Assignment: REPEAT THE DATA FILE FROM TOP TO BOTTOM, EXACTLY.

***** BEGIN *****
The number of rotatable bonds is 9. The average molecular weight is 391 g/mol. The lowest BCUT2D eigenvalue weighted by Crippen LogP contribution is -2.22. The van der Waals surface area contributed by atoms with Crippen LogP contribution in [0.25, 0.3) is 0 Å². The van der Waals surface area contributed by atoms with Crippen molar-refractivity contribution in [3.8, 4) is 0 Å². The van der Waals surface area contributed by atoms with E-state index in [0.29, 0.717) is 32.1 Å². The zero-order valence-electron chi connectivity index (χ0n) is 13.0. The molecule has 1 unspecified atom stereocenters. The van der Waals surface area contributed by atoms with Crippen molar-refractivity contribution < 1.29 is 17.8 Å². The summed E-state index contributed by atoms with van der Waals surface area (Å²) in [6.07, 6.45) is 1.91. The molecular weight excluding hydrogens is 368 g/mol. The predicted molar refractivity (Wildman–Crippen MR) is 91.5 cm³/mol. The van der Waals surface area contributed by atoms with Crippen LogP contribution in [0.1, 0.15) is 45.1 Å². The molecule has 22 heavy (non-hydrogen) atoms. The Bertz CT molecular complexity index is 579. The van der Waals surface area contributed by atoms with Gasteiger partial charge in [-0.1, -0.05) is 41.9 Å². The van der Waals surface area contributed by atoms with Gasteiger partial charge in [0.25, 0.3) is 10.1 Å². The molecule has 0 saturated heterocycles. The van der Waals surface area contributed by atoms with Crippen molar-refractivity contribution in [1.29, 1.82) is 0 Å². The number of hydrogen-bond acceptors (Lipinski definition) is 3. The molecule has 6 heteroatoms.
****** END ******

The number of rotatable bonds is 9. The average molecular weight is 391 g/mol. The lowest BCUT2D eigenvalue weighted by Crippen LogP contribution is -2.22. The van der Waals surface area contributed by atoms with Crippen LogP contribution in [0.25, 0.3) is 0 Å². The van der Waals surface area contributed by atoms with Crippen molar-refractivity contribution in [3.8, 4) is 0 Å². The van der Waals surface area contributed by atoms with E-state index in [0.29, 0.717) is 32.1 Å². The zero-order valence-electron chi connectivity index (χ0n) is 13.0. The molecule has 1 unspecified atom stereocenters. The van der Waals surface area contributed by atoms with Crippen molar-refractivity contribution < 1.29 is 17.8 Å². The summed E-state index contributed by atoms with van der Waals surface area (Å²) in [6.07, 6.45) is 1.91. The molecular weight excluding hydrogens is 368 g/mol. The predicted molar refractivity (Wildman–Crippen MR) is 91.5 cm³/mol. The van der Waals surface area contributed by atoms with Crippen LogP contribution in [0.1, 0.15) is 45.1 Å². The molecule has 22 heavy (non-hydrogen) atoms. The Bertz CT molecular complexity index is 579. The van der Waals surface area contributed by atoms with Gasteiger partial charge in [-0.1, -0.05) is 41.9 Å². The van der Waals surface area contributed by atoms with Gasteiger partial charge in [0.25, 0.3) is 10.1 Å². The molecule has 0 saturated heterocycles. The van der Waals surface area contributed by atoms with Crippen molar-refractivity contribution in [1.29, 1.82) is 0 Å². The number of hydrogen-bond acceptors (Lipinski definition) is 3. The molecule has 6 heteroatoms.